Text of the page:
When was SQL Server Restarted??

As a DBA seldom we see cases where a User reports “Hey Mr DBA, my application went down for a minute or even few minutes, Now everything appears to be Okay. Can you pls take a look what happened?” Well, our very First place should be SQL Server Error Logs( My Personal favorite to start troubleshooting any issue) and let’s assume in this case that our Instance has been restarted and we see it in our Error Logs. So this is the traditional way to find out regarding SQL Server restarts – The SQL Server Error Logs.

Let’s jump into another scenario where you want to know when was the SQL Server restarted. It would be little annoying to cycle through all the error logs in SSMS if you are recycling your Logs on a daily basis and maintaining multiple Error Logs(PS we can have upto 99 Archives of Error Logs listed in our SSMS). So what would be our easiest bet to figure out when was the Instance restarted??

Method 1:

TempDB Creation date:

Since we all know Tempdb will be created each time you restart SQL Server, Tempdb creation date will give us the answer.

Alternate Methods:

1st Session(Session_id = 1) creation time and by starting SQL Server 2008, we can query DMV sys.dm_os_sys_info.

FYI Please see the below Screenshot

Note: Notice a slight difference in Milli seconds( could be seconds) in tempdb creation time and the time when SQL created it’s first session. But that’s Okay! Choose your Best method. I use tempdb creation date(since I’m used to it since SQL 2005). May be I’ve to start using DMV on new boxes!!

Hope this helps!

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Installing SQL Server from Command line(CMD)

How often do you Install SQL Server in your Environment?? Monthly Once? In that case, I prefer just double clicking setup.exp in my installation media and follow the instructions from GUI. How about Weekly Once? Well, i would go with GUI again…considering the time i’ve for completing the task..What if you got a new SQL Farm where you are assigned with a task to Install SQL Server on all your Non Prod environments in a single day or two..Assuming you’ve DEV,SIT and UAT as your Non-Production environments and you’ve to install 8-10 Instances on a single day, i strongly prefer installing SQL Server from command line. It might be little annoying initially, but believe me you’ll be saving 65-70% of your precious time just by providing few parameters to your setup.exe from cmd line. Basically you’ll be skipping all the screens in GUI where you are supposed to provide all the required information through out the installation process.  Let me show you what exactly I’m saying….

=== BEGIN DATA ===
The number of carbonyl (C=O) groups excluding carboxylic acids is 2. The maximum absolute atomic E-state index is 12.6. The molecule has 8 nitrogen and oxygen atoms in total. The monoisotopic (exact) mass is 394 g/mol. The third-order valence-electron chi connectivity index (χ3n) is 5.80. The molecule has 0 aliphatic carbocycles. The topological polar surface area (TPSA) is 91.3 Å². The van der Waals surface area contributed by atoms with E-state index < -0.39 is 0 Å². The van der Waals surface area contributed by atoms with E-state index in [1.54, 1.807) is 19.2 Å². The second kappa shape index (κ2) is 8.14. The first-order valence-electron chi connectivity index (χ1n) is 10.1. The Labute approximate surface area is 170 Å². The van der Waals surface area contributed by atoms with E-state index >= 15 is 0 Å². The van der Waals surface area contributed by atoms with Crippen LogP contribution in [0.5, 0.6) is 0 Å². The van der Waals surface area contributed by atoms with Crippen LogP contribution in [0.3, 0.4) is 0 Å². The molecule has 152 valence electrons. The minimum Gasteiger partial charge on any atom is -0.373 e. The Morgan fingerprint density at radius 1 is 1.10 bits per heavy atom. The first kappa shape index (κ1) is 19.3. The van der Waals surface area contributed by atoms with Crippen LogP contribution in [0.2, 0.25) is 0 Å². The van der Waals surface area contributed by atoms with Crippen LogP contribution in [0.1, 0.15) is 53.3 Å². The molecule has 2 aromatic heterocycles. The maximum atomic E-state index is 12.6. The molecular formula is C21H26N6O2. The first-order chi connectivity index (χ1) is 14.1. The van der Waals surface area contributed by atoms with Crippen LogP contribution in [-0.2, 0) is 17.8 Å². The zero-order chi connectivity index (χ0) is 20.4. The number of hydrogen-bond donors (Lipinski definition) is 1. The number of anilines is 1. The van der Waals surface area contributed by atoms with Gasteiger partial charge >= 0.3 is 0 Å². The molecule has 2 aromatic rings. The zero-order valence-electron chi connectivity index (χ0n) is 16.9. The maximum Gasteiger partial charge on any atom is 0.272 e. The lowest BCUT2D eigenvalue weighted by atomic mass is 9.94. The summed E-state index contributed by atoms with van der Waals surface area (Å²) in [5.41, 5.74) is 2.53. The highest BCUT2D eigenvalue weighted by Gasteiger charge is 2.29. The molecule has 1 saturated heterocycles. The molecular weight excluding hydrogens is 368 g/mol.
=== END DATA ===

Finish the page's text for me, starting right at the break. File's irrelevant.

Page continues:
I’ve inserted my Installation Media(actually mounted my ISO using Deamon Tools) in my DVD drive and navigated to setup.exe from cmd(Run as Administrator). You can enter SETUP.EXE /? if you want to know all the available Options and Switches which you can make use of in this Installation as shown below.

Before proceeding any further, this is my game plan for Installation:

SQL Server 2008 DB Engine, No SSRS, no SSAS, no SSIS, no Tools(SSMS/BIDS). FYI…My Laptop already has 2 SQL 2008R2 Instances and 1 DENALI Instance….So I’m limiting my installtion with just SQL Server 2008 DB Engine.

InstanceName: SQL2008

SQLSVCACCOUNT (Service Account for DB engine): NT Authority\System

AGTSVCACCOUNT (Service account for SQL Agent): NT Authority\System

SQLSYSADMINACCOUNTS: Sysadmins on SQL Server. I’ll add myself here.

Features: SQL(This implies Just DB Engine, If you want to Install SSIS, SSRS, SSAS as well on the same server – which you should never do; you can enter IS, RS and AS as well)

SECURITYMODE: Windows Authentication/SQL Authentication – I’ll choose SQL in this demo.

SQLUSERDBDIR, SQLUSERDBLOGDIR, SQLTEMPDBDIR are pretty much self explanatory.

So, combining all together my syntax would become

All i did was just navigating to G:\(MY DVD Drive) and typed(ctrl+c and Ctrl+v 😉 from my scripts toolbox) the below and just hit ENTER on my Keyboard!!

setup.exe /QUIETSIMPLE /ACTION=install /FEATURES=SQL /INSTANCENAME=SQL2008 /SQLSVCACCOUNT=”NT Authority\System” /SQLSYSADMINACCOUNTS=”sreekanthpc\sreekanth” /AGTSVCACCOUNT=”NT Authority\System” /SECURITYMODE=SQL /SAPWD=”Pa$$w0rd” /SQLTEMPDBDIR=”D:\SQL2008\TempDB\\” /SQLUSERDBDIR=”D:\SQL2008\SQLData\\” /SQLUSERDBLOGDIR=”D:\SQL2008\SQLLog\\”

I’m welcomed with the installation progress(you can see screenshot below)

After 4 minutes I was returned to the main command prompt without any issues…and you can also see my Config manager with our new Instance(SQL2008) being successfully installed in the below Screenshots